The US will likely halt the provision of multiple COVID-19 relief measures to its eligible citizenry today.
Although the most severe recession in US history continues to test the resiliency of American firms, several federal and private sector programs intended to combat the pandemic’s ballooning fallout—including eviction reprieve, cash for smaller firms and the disbursement of $600-per-week in federal unemployment benefits under the $1.8 trillion CARES Act—are soon set to expire.
A new round of jobless programs, while possible, will likely be precluded by congressional gridlock. While Democrats have pushed to extend the $600-per-week benefit through January 2021, Republicans have called for a reduction to $200. The prospects for a quick deal have been further diminished by President Donald Trump’s dismissive rhetoric vis-à-vis a comprehensive recovery package, which has communicated his clear preference for narrower measures.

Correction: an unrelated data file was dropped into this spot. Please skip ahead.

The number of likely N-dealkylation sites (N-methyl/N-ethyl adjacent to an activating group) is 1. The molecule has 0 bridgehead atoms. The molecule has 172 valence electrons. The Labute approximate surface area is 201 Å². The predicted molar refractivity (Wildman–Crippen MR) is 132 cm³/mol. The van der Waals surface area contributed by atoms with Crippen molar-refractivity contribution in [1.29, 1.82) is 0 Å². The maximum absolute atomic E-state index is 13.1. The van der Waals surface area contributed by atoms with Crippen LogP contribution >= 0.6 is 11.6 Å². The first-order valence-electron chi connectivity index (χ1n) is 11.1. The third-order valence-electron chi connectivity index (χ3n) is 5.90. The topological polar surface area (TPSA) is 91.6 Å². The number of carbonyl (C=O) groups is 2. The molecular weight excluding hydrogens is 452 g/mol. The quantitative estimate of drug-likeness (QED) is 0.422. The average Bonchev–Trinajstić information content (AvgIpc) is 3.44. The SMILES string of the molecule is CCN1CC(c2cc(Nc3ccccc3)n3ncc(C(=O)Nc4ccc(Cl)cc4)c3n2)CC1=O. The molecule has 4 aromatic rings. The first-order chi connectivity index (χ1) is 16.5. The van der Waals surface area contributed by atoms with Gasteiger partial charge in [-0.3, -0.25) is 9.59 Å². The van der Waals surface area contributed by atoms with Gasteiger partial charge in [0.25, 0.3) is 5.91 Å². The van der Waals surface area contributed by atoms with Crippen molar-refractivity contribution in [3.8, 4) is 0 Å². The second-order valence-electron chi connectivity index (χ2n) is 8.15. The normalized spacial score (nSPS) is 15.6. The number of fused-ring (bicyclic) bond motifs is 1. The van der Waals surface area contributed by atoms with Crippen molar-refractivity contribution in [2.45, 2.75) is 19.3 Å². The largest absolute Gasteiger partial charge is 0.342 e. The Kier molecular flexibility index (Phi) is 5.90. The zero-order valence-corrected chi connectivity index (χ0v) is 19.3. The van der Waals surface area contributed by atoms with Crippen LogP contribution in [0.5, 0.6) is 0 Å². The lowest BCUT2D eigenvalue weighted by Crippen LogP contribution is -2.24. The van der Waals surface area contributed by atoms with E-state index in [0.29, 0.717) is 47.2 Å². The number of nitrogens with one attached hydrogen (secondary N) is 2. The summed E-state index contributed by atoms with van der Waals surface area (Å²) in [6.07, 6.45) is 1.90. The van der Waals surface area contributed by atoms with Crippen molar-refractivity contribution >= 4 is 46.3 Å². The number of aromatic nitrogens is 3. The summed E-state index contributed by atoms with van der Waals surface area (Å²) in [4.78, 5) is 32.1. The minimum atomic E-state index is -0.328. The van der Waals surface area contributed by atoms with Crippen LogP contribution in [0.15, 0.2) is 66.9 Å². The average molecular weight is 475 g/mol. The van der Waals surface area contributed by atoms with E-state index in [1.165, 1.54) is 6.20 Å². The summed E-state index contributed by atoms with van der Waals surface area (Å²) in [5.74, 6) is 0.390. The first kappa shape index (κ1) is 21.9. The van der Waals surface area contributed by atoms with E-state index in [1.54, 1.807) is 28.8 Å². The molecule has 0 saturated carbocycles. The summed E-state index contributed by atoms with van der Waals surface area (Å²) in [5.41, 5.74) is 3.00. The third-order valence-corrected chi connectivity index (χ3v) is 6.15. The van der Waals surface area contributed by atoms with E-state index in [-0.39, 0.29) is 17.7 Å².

A COVID-19 safety net will likely be resurrected in the short-term, albeit in a significantly reduced capacity. A surprising rebound of 2.5 million net jobs in May has done little to dent the record 22 million layoffs recorded in March and April. Expect August data to reflect a marked increase in evictions and insolvencies due to the impending lapse in relief, which could severely constrain the national recovery timeline. While a decent economic recovery is expected in the short-term, unemployment will likely linger near 10% for the remainder of the calendar year.
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Daniel is an analyst and editor on the Current Developments team. He contributes regularly to the Daily Brief, focusing primarily on European, Middle Eastern and sub-Saharan politics.